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Old Dec 07, 2012, 07:39 PM
Vintage wood is the best!
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good luck!
Bingo!
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Old Dec 07, 2012, 11:51 PM
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Wings

I called Tower, and was referred to Hobbico in regards to replacement of the "fixed "wing panel that had some streaks, which resembled burned covering. Within a couple of hours , I received a call from Mr. Pesch, Sr. Manager, top of the system, there. He said he'd send a new panel if they were available, but they don't have any. I mistakingly thought a whole conainer of KA8's were ordered, and they might have a whole pile of the replacement wings, but they originally only ordered the 18 KA's or so for us, plus a couple or so extra. Therefore they ordered only replacement wings for the original order. The original order was only done because he had long-time friends asking, and he personally wanted to make these huge gliders available to fly at the at the JR Aerotow, and others. The few extra ones sold out right away, and at this point, they may never be offered again. He bought one too, and then offered to send me his wings in trade of mine if I wanted. What a great guy, and company. The discoloration on mine is not all that bad, and since I got the carbon tubes for the "Allan fix" a couple of months ago, I'll just use the best wings. Thank you Mr. Pesch and Hobbico for such great customer service, and your efforts to correct the problem. I certainly do not regret purchasing the KA8. Also, thank you Steve for doing all this . It'll be a great flier, and tons of fun. Thanks again. Bob
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Old Dec 10, 2012, 02:30 PM
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United States, AZ, Phoenix
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Originally Posted by WOO NZ View Post
Did you guys notice the back and front spares now have shear webs on the whole wing as well as aluminum tube the whole length of the panel,the shear webs if glued well will add a lot more strength to the wing.(although stronger top and bottom caps would be better.)
Yes I noticed and it can be viewed with the aide of a flashlight by looking down through the square holes in the outer ply ribs.

I will have to weigh the new panels and see the difference in mass/weight.

My new panels have the ink stencil of 0016. I guess there weren't many of these sold in the United States... and my panels came from a dealer in CA. He sends me an e-mail stating the panels are free, but I have to pay $40.00 for the Fedex shipping; they arrived unharmed (BTW, Fedex has yet to break any plane I have ordered so far... UPS, 2 or 3 over the years (Fedex has competitive employees, while UPS has union employees...)).

Weird smell coming from the panels.. yuck! Is that what Viet Nam really smells like?!?

Is it better to peel off the plastic covering, check the wing, then cover with cloth?

Nice plane ... don't know why so many think it has no value ... many of the original planes from the first batch are flying and looping with 100+ hours of flight ... but one bad apple does spoil the bunch right?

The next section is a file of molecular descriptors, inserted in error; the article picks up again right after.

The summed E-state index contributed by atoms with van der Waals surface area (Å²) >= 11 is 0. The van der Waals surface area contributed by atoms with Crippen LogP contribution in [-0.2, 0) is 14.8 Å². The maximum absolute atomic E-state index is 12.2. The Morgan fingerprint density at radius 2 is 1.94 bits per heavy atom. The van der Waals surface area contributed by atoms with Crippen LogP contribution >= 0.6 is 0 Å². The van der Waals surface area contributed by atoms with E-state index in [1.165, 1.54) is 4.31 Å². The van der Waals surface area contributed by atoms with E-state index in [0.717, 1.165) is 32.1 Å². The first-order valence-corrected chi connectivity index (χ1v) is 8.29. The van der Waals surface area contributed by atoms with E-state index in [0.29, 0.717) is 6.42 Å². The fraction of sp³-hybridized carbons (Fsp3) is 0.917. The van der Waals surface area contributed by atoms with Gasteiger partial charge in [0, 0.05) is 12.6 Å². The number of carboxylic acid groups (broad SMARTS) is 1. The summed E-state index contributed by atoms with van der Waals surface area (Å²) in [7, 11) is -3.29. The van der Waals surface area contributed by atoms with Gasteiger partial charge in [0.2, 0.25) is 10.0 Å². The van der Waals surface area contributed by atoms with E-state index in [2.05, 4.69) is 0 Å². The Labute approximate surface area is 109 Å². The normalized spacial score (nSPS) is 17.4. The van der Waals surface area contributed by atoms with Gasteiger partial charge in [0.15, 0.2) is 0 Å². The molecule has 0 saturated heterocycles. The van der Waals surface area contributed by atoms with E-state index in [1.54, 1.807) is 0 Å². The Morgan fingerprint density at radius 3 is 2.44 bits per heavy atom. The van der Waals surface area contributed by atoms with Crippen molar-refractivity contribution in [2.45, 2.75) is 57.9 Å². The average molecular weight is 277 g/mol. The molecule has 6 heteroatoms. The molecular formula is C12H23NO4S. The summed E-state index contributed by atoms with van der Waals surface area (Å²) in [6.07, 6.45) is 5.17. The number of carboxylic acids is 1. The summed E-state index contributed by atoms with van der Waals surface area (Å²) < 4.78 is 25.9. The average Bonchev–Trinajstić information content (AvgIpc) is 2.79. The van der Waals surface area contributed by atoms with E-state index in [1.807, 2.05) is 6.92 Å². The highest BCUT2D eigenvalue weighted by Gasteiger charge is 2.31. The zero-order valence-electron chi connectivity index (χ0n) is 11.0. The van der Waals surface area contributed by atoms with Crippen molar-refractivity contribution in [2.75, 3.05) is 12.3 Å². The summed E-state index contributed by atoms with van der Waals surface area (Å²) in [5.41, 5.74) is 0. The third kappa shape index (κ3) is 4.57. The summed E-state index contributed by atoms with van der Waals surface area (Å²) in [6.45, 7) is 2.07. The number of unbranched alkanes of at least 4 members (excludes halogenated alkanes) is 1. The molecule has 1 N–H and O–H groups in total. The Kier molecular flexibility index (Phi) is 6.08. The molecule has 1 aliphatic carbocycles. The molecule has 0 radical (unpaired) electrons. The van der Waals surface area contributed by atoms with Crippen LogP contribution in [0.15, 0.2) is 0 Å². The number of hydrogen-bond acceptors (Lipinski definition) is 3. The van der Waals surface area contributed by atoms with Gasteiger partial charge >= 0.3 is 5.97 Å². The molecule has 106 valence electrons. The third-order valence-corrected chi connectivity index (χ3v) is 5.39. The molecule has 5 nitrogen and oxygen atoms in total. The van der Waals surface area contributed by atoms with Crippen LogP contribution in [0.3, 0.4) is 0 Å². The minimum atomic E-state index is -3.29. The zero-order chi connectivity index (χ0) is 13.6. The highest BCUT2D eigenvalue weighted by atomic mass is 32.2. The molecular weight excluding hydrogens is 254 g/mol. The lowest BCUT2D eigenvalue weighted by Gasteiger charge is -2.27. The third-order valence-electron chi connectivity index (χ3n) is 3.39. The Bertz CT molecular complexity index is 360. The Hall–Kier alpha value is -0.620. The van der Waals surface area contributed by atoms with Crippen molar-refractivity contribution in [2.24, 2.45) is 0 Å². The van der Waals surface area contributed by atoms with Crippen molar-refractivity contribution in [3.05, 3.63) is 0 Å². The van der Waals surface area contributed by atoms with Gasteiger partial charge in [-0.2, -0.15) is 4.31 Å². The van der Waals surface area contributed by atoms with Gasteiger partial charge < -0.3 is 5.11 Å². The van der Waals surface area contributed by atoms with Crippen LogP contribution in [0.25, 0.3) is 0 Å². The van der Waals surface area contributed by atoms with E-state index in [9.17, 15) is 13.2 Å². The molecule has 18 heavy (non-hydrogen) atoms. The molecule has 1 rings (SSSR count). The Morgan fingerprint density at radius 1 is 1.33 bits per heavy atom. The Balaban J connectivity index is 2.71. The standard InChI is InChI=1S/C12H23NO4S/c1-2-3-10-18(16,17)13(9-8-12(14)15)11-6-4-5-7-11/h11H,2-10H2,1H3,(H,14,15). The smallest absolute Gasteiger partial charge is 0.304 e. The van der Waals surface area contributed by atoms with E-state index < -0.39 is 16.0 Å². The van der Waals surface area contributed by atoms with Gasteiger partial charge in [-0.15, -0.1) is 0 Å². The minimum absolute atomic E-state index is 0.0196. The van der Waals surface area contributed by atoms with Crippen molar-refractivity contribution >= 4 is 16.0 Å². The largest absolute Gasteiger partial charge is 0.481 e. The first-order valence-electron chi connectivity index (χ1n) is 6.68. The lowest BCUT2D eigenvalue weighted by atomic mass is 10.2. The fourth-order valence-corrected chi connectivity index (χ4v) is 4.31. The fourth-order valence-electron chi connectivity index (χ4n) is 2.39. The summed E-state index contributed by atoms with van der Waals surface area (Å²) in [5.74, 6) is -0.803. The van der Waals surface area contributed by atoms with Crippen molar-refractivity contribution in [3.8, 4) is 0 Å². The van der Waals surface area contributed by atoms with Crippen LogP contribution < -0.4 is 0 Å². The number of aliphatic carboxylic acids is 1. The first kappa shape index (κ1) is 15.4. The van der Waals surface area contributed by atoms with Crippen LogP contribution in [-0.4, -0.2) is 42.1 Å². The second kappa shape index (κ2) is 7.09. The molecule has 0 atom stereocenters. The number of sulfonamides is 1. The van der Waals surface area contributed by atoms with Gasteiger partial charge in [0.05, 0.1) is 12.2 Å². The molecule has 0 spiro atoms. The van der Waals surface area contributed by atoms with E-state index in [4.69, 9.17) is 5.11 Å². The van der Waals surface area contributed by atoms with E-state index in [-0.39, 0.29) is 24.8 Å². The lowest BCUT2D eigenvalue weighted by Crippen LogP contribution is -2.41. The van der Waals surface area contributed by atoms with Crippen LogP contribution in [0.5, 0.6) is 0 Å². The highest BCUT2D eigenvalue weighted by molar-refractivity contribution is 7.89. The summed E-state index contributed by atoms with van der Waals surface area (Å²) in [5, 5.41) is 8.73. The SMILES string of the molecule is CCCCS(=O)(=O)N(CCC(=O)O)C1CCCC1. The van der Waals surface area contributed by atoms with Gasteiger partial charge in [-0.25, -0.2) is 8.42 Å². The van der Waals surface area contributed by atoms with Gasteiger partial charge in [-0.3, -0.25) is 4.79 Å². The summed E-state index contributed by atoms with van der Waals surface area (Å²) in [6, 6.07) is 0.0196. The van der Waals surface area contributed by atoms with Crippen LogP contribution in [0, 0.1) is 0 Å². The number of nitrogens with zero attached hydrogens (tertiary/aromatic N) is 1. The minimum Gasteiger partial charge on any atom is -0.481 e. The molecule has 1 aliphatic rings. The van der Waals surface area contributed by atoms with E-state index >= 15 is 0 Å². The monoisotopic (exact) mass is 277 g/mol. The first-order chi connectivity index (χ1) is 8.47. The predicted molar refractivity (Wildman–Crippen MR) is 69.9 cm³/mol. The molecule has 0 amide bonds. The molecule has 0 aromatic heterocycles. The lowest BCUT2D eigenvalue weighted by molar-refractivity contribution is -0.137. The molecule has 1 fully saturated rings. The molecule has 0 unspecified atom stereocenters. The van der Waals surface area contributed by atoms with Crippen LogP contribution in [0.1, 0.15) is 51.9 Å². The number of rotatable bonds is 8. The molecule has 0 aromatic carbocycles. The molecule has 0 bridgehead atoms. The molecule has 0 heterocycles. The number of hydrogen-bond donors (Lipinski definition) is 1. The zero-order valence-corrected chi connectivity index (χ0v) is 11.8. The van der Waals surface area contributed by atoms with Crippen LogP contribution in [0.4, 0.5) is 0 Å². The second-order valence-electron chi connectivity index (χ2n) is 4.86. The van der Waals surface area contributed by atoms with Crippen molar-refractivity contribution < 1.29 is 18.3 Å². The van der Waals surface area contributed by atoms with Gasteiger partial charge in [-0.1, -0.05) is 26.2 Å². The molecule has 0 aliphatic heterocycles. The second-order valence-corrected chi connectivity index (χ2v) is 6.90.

So what is the true value of the plane? $0.00? $1200.00?

Yabe
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Old Dec 10, 2012, 04:06 PM
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Good to hear that at least some of the other Ka-8 owners are happy other than me! I figure one to two evenings worth of work to strip the inner panels, strengthen per K2K and other recommendations and I'll be good to go. The plane sure looks great in the air, almost as much presence as the Hempel half scale 7.5 meter Ka-6, a real majestic cruiser.

I modified my fuse to be a two piece unit, 3 bolts and it's assembled...two evenings to modify. Now I can easily transport the plane with its 4-piece wing in my car.

Happy flying,

Steve
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Old Dec 10, 2012, 09:36 PM
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USA, TX, Waco
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K8

Steve , can you show us how to do the fuse mod with some goood pics please.
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Old Dec 11, 2012, 02:56 AM
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North Yorkshire UK, on a big hill facing the prevailing wind. Coincidence?
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Originally Posted by SteveR View Post
I modified my fuse to be a two piece unit, 3 bolts and it's assembled...two evenings to modify. Now I can easily transport the plane with its 4-piece wing in my car.

Happy flying,

Steve
Hey SteveR...It took you a whole two evenings to make your fuse two-piece?

Pull too much elevator and you can have it in way more pieces in about 20 seconds.

Just kidding. I'm actually really tempted to buy this plane because I reckon it is safely flyable with the new spar and also I like that the manufacturers have at least made some effort to roll-out a fix. You don't see that kind of service very often, especially with something so ridiculously cheap.

Rog
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Old Dec 11, 2012, 08:53 AM
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You guys have sooooo little faith! Having modified a tow plane kit to have a two piece fuse it takes just a little more planning to do the same with a fully finished airplane. I did have to patch in some new covering on the back half of the fuse but was able to use all the existing covering on the front half.

Rog, to avoid the 20 second separation syndrome, I used 1/4" ply plates as the mating ends of both sides of the fuse. I had some almost telescoping carbon tubes on hand and with a little sanding, I persuaded them to mate nicely. They align the two halves.

In the center of the front half you'll see three female servo extension ends glued up as a block. Male servo extensions in the back half simply plug in.